1. Sasaki N, Meyer MJ, Eikermann M. Postoperative respiratory muscle dysfunction: Pathophysiology and preventive strategies. ANESTHESIOLOGY. 2013; 118:961–78

2. Johnson RG, Arozullah AM, Neumayer L, Henderson WG, Hosokawa P, Khuri SF. Multivariable predictors of postoperative respiratory failure after general and vascular surgery: Results from the patient safety in surgery study. J Am Coll Surg. 2007;204:1188–98

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7. Squadrone V, Coha M, Cerutti E, Schellino MM, Biolino P, Occella P, Belloni G, Vilianis G, Fiore G, Cavallo F, Ranieri VMPiedmont Intensive Care Units Network (PICUN). . Continuous positive airway pressure for treatment of postoperative hypoxemia: A randomized controlled trial. JAMA. 2005;293:589–95

8. Lipshutz AK, Gropper MA. Acquired neuromuscular weakness and early mobilization in the intensive care unit. ANESTHESIOLOGY. 2013;118:202–15

9. Schweickert WD, Pohlman MC, Pohlman AS, Nigos C, Pawlik AJ, Esbrook CL, Spears L, Miller M, Franczyk M, Deprizio D, Schmidt GA, Bowman A, Barr R, McCallister KE, Hall JB, Kress JP. Early physical and occupational therapy in mechanically ventilated, critically ill patients: A randomised controlled trial. Lancet. 2009;373:1874–82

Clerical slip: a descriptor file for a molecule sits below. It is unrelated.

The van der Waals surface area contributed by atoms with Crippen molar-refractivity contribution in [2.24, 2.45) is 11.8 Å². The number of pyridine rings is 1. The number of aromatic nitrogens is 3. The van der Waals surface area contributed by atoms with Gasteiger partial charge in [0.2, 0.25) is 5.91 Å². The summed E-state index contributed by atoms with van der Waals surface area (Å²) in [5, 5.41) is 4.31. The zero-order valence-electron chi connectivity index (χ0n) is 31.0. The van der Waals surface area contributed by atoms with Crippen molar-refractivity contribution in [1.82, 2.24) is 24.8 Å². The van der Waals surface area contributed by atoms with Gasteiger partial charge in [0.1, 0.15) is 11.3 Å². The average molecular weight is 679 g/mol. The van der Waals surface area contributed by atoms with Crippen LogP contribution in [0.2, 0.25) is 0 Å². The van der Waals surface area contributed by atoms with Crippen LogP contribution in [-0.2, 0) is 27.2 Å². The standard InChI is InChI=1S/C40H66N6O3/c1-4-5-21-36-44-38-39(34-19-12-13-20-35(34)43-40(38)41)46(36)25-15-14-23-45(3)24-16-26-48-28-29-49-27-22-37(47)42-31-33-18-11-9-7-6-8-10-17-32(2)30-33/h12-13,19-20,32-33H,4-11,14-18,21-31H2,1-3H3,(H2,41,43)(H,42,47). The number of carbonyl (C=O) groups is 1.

10. Levine S, Nguyen T, Taylor N, Friscia ME, Budak MT, Rothenberg P, Zhu J, Sachdeva R, Sonnad S, Kaiser LR, Rubinstein NA, Powers SK, Shrager JB. Rapid disuse atrophy of diaphragm fibers in mechanically ventilated humans. N Engl J Med. 2008;358:1327–35

11. Mrozek S, Jung B, Petrof BJ, Pauly M, Roberge S, Lacampagne A, Cassan C, Thireau J, Molinari N, Futier E, Scheuermann V, Constantin JM, Matecki S, Jaber S. Rapid onset of specific diaphragm weakness in a healthy murine model of ventilator-induced diaphragmatic dysfunction. ANESTHESIOLOGY. 2012;117:560–7

12. Sassoon CS, Zhu E, Caiozzo VJ. Assist-control mechanical ventilation attenuates ventilator-induced diaphragmatic dysfunction. Am J Respir Crit Care Med. 2004;170:626–32